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Date:   Mon, 08 Apr 2019 21:49:40 +0200
From:   Johannes Berg <>
To:     Subash Abhinov Kasiviswanathan <>
Cc:     Dan Williams <>,
        Bjørn Mork <>,, Sean Tranchetti <>,
        Daniele Palmas <>,
        Aleksander Morgado <>
Subject: Re: cellular modem driver APIs

On Thu, 2019-04-04 at 22:45 -0600, Subash Abhinov Kasiviswanathan wrote:
> On 2019-04-04 14:38, Johannes Berg wrote:
> > Hi,
> > 
> > > The normal mode of operation of rmnet is using the rmnet netdevices
> > > in an embedded device.
> > 
> > Sure. Can you say what driver this would typically live on top of? I'm
> > actually a bit surprised to find out this isn't really a driver :-)
> > 
> This needs a physical net device such as IP accelerator
> or Modem host interface

OK. But it means that you have a very specific encapsulation mode on top
of the "netdev". I'm still not convinced we should actually make that a
netdev, but I'll elaborate elsewhere.

> I recall Daniele also managed to get rmnet working with qmi_wwan
> (with an additional patch in which I had made qmi_wwan a passthrough)

I guess that uses the same encapsulation then, yes, I see it now:
qmi_wwan's struct qmimux_hdr and rmnet's struct rmnet_map_header are
very similar.

Btw, I see that struct rmnet_map_header uses a bitfield - this seems to
go down to the device so probably will not work right on both big and
little endian.

> > Yeah, I get it, it's just done in a strange way. You'd think adding a
> > tcpdump or some small application that just resends the packets 
> > directly
> > received from the underlying "real_dev" using a ptype_all socket would
> > be sufficient? Though perhaps not quite the same performance, but then
> > you could easily not use an application but a dev_add_pack() thing? Or
> > probably even tc's mirred?
> > 
> > And to extend that thought, tc's ife action would let you encapsulate
> > the things you have in ethernet headers... I think.
> We need raw IP frames from a embedded device transmitted to a PC
> and vice versa.

Sure. But you just need to encap them in some kind of ethernet frame to
transport them on the wire, but don't really need to care much about

> Yes, the underlying netdev itself cannot do much on its own as network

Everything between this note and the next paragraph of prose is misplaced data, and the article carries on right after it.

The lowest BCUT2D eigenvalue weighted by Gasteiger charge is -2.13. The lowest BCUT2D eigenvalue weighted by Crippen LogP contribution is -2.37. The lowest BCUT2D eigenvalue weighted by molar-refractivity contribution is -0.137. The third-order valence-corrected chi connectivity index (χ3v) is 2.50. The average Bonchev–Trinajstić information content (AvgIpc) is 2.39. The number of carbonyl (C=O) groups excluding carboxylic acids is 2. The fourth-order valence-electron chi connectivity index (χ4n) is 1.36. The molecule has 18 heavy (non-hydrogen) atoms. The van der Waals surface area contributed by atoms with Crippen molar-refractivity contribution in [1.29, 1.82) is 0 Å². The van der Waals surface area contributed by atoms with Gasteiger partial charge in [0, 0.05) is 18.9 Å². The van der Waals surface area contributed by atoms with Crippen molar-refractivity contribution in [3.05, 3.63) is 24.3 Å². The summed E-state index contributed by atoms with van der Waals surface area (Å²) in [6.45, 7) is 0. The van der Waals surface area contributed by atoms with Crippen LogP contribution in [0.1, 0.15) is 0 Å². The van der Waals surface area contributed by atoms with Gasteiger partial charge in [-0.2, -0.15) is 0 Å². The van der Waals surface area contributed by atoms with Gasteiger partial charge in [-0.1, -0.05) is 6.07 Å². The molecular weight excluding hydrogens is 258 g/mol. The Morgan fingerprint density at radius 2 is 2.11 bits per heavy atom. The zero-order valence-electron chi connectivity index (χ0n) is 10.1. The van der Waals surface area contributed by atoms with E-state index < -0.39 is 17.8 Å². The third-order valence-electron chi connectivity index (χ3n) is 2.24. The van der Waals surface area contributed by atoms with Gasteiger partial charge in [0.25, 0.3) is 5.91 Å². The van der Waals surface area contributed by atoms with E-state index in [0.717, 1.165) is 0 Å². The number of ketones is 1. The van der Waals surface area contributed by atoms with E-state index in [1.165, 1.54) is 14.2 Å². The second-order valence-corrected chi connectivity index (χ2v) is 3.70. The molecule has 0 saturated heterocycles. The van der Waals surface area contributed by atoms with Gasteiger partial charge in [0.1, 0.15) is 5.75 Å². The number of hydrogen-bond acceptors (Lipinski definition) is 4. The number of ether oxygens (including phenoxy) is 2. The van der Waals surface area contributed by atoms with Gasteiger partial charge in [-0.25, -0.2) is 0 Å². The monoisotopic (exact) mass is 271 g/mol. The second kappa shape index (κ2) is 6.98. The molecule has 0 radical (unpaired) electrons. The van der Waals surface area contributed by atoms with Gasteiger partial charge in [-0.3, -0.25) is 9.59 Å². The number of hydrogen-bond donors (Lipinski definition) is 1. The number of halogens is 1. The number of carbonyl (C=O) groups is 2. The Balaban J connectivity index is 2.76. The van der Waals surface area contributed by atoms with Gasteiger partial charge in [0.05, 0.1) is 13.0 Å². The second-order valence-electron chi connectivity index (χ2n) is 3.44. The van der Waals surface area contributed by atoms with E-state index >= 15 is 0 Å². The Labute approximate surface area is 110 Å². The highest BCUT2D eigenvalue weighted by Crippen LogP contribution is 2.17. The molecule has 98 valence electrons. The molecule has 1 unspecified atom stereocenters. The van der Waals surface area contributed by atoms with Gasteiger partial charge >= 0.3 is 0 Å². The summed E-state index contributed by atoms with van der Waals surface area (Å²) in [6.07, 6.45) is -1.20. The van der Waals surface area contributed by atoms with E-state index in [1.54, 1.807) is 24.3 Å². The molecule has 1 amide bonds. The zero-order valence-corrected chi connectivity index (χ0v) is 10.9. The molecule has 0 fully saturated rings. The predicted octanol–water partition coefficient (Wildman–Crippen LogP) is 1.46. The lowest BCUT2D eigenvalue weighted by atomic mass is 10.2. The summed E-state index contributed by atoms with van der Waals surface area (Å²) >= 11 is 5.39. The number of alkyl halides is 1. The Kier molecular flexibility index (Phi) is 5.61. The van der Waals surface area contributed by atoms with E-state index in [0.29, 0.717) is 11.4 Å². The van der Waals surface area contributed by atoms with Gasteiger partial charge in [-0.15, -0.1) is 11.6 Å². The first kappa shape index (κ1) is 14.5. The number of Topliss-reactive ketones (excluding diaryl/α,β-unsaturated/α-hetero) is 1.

> stack wont be able to decipher the muxed frames.


> The operation of rmnet was to be agnostic of the underlying driver.
> The netdev model was chosen for it since it was easy to have a 
> rx_handler attach to the netdevice exposed by any of those drivers.

I really do think it's the wrong model though:

   1. The network stack cannot do anything with the muxed data, and so
      there's no value from that perspective in exposing it that way.
   2. The rx_handler attach thing is a bit of a red herring - if you have
      some other abstraction that the driver registers with, you can just
      say "send packets here" and then demux things properly, without
      having a netdev. Actually, I'd almost argue that rmnet should've just
      been a sort of encap/decap library that the drivers like qmi_wwan,
      rmnet_ipa and mhi use to talk to the device.
   3. Having this underlying netdev is actually very limiting. We found
      this with wifi a long time ago, and I suspect with 5G coming up
      you'll be in a similar situation. You'll want to do things like
      multi-queue, different hardware queues for different channels, etc.
      and muxing it all over a single netdev (and a single queue there)
      becomes an easily avoidable point of contention.
   4. (I thought about something else but it escapes me now)

> > Now, OTOH, this loses a bunch of benefits. We may want to be able to 
> > use
> > ethtool to flash a modem, start tcpdump on the underlying netdev
> > directly to see everything, etc.?
> > 
> Yes, we use that underlying netdev to view the muxed raw IP frames in 
> tcpdump.

That's the easiest of all - just make the framework able to add a 
'sniffer' netdev that can see all the TX/RX for the other channels.

Which I already said, and you asked:

> Can you tell how this sniffer netdev works? 

Well, it's just an abstraction - a netdev that reports as received all
frames that the stack or underlying driver sees.

> If rmnet needed to create a
> separate netdev for monitoring the muxed raw IP frames, wouldnt that
> just serve the same purpose as that of underlying netdev.

No, it's different in that it's only there for debugging, only reports
all the frames the stack/driver saw, and doesn't interfere with your
actual operation like the underlying netdev does like I described above.


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